For the Northeast Modern Language Association’s (NeMLA’s) 51th Annual Conference, 5-4 March 2020, in Boston, MA, Shaping and Sharing Identities: Spaces, Places, Languages, and Cultures, this session is seeking proposals addressing the topic, A Connecticut Abolitionist in King Arthur’s Court: Harriet Beecher Stowe’s British Reception. Harriet Beecher Stowe’s radical views on slavery in Uncle Tom’s Cabin (1852) took the western world by storm. Nowhere was the response more impassioned than in Great Britain.
When: October 9-12, 2019
Where: Xavier University & The University of Cincinnati, Cincinnati, OH
Xavier University and the University of Cincinnati are proud to co-sponsor the Universities Studying Slavery (USS) Fall 2019 Symposium, entitled “The Academy’s Original Sin.” USS is a multi-institutional collaborative effort working to address historical and contemporary issues dealing with race and inequality in higher education and university communities, and the complicated legacies of slavery in modern American society.
CFP: “Religion, Criticism, and the Postcritical”
Special Issue of LIT: Literature Interpretation Theory
Date: Thursday, June 6, 2019 - 11:00am to Saturday, June 8, 2019 - 6:30pm
The Southeastern Renaissance Conference invites submissions for our 76th annual conference, which will be hosted by North Carolina State University on October 18-19, 2019 in Raleigh, NC.
Papers can be on any aspect of Renaissance literature, history, philosophy, music, art, or culture. Please submit your full essay (20-minute reading time maximum, or no more than 2,500 words) here: SRC Paper Submission Module.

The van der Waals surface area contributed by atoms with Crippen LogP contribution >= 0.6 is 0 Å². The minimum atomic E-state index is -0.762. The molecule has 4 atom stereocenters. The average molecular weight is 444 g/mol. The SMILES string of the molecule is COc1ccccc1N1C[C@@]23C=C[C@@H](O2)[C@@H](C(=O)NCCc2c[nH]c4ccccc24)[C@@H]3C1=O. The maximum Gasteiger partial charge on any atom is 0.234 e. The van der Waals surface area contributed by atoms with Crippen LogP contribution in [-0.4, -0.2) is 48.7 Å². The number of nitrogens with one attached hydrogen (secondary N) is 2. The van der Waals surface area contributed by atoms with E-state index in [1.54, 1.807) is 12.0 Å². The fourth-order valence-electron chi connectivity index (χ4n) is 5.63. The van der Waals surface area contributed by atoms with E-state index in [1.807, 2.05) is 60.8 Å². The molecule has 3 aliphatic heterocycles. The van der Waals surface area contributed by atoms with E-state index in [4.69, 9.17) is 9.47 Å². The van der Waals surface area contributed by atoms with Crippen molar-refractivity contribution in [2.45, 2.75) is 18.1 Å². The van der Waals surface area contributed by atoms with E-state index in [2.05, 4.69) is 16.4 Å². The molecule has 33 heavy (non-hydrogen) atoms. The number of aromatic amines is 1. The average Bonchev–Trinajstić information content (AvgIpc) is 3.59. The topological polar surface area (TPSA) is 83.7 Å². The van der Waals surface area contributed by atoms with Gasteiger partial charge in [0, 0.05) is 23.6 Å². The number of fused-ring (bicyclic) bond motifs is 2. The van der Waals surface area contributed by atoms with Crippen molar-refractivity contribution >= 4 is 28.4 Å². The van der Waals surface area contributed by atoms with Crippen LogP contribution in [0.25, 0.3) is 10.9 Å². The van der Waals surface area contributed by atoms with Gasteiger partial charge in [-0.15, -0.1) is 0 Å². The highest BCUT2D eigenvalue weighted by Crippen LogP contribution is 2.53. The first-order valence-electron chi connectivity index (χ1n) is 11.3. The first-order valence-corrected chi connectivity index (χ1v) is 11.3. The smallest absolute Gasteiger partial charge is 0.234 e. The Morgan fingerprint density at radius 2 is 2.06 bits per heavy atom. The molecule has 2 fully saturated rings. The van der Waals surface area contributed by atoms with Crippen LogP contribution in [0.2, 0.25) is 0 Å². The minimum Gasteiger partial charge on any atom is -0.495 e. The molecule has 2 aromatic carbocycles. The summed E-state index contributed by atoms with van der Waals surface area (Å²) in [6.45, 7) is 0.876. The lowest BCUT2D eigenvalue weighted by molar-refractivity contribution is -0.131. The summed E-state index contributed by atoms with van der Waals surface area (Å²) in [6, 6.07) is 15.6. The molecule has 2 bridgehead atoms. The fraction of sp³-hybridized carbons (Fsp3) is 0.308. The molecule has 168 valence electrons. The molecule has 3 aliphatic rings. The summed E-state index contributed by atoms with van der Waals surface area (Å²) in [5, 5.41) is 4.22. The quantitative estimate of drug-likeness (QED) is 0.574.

For consideration for the 2019 Conference, papers must be submitted by: June 7, 2019. Those submitting papers for the 2019 Conference will receive a response from the SRC by: July 1, 2019.
Chapters are solicited for inclusion in an edited volume titled Activism in the Name of God: Religion and Black Feminist Public Intellectuals from the Nineteenth Century to the Present.
Please send inquiries to Jami.Carlacio@yale.edu to pitch your idea.
Sacred texts and folklore are filled with stories of twins, doubles and doppelgängers, struggling with one another for control of their worlds, and writers have continued to borrow, adapt, appropriate those themes and characters to tell the stories of their own times.
We have been grateful to receive great applications for the multi-site conference on Ecology and Religion in 19th-Century Studies (Sept. 18-21, 2019), which will be digitally linked between the Armstrong Browning Library (Baylor U), the University of Washington, Georgetown University, and Lancaster University.
"Confessions": postmedieval 11, no. 2